Students, like knowledge workers already in the workforce, are very outcome-focused. They tend to come to business schools with clear career goals in mind. While these goals do and should change as students are exposed to a variety of new career options, we find that students engage with activities they believe will help them to achieve their goals. If the activity is seen as not directly related to achieving a goal, then the student disengages.

Peter Drucker, who coined the term “knowledge work” back in 1959, identified six factors that fuel productivity for knowledge workers, including a need for autonomy—“that we impose the responsibility for their productivity on the individual knowledge workers themselves”—a commitment to continuous learning and teaching, and a focus on quality as being “at least as important” as quantity. “Knowledge-worker productivity demands that we ask the question: ‘What is the task?’” Drucker wrote.

At the Farmer School of Business, we’re seeking similar factors to help reset student engagement. We are at the start of a process, and I have asked faculty, students and staff to share their different perspectives. While I don’t know what the final decisions and outcomes will be, I do believe we need to go back to basics and apply Drucker’s six factors to the knowledge workers we are encountering in our classrooms, in the hopes this will enhance their levels of engagement, performance, feelings of well-being and overall growth as lifelong learners. This would mean we would:

  • Provide clear expectations as to the outcomes you expect of students but let students identify the tasks they believe are required of them to achieve those outcomes.
  • Provide timely and constructive feedback so that students can improve their performance and stay on track.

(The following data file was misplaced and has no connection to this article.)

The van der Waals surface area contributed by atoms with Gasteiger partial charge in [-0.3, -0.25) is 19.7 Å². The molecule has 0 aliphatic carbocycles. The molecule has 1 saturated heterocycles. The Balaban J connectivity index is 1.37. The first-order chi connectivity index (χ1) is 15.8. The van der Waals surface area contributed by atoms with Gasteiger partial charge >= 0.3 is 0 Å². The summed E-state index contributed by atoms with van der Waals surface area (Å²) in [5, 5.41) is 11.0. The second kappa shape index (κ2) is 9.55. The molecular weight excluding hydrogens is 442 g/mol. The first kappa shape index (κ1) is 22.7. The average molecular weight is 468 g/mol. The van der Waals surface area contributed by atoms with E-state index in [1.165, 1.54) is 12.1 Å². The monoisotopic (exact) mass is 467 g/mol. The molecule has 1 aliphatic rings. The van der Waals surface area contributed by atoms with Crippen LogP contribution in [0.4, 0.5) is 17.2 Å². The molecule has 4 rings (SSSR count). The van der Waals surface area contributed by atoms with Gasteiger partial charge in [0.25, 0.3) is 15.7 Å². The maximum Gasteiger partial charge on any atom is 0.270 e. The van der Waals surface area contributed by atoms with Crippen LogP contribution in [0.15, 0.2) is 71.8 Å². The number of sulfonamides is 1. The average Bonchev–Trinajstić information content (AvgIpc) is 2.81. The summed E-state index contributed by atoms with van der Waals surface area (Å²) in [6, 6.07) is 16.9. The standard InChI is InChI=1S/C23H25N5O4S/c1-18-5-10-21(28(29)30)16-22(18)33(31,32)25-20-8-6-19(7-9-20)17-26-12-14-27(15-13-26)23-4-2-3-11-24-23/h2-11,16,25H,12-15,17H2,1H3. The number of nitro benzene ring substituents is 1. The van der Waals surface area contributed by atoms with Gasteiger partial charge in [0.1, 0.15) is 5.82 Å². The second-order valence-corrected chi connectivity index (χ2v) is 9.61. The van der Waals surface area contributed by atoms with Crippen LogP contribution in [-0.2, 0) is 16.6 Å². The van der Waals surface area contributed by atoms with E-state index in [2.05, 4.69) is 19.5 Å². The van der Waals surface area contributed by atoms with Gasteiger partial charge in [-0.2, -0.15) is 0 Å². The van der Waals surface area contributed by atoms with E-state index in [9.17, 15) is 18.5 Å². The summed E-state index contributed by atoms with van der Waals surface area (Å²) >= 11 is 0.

• Recognize and celebrate accomplishments and acknowledge individual contributions.
  • Hold students accountable for their own work, the quality and quantity of their work, and the pace at which they work.
  • Empower students to create a learner-led, self-organized, independent learning environment.
  • Expect students to innovate and constantly improve both how they work and the quality of their output.
  • Encourage students to develop a thirst for learning such that upon graduation students are lifelong learners.
  • Encourage students to teach and share with others but at the same time encourage students to seek out and embrace different points of view.

The answer to declining student engagement is to not blame COVID and the impact it had on our students as learners but instead to recognize that today’s students engage differently—and did so before the pandemic. They expect to be recognized for the knowledge they have and their ability to self-direct as they learn and grow. As faculty members, we need to hold students accountable, allow them to self-direct, encourage them to innovate, meet them where they are digitally and provide relevant examples to help what we are teaching come to life. Ultimately, we have to trust the ability and capacity of the next generation of leaders.

Jenny Darroch is the dean of the Farmer School of Business at Miami University in Ohio.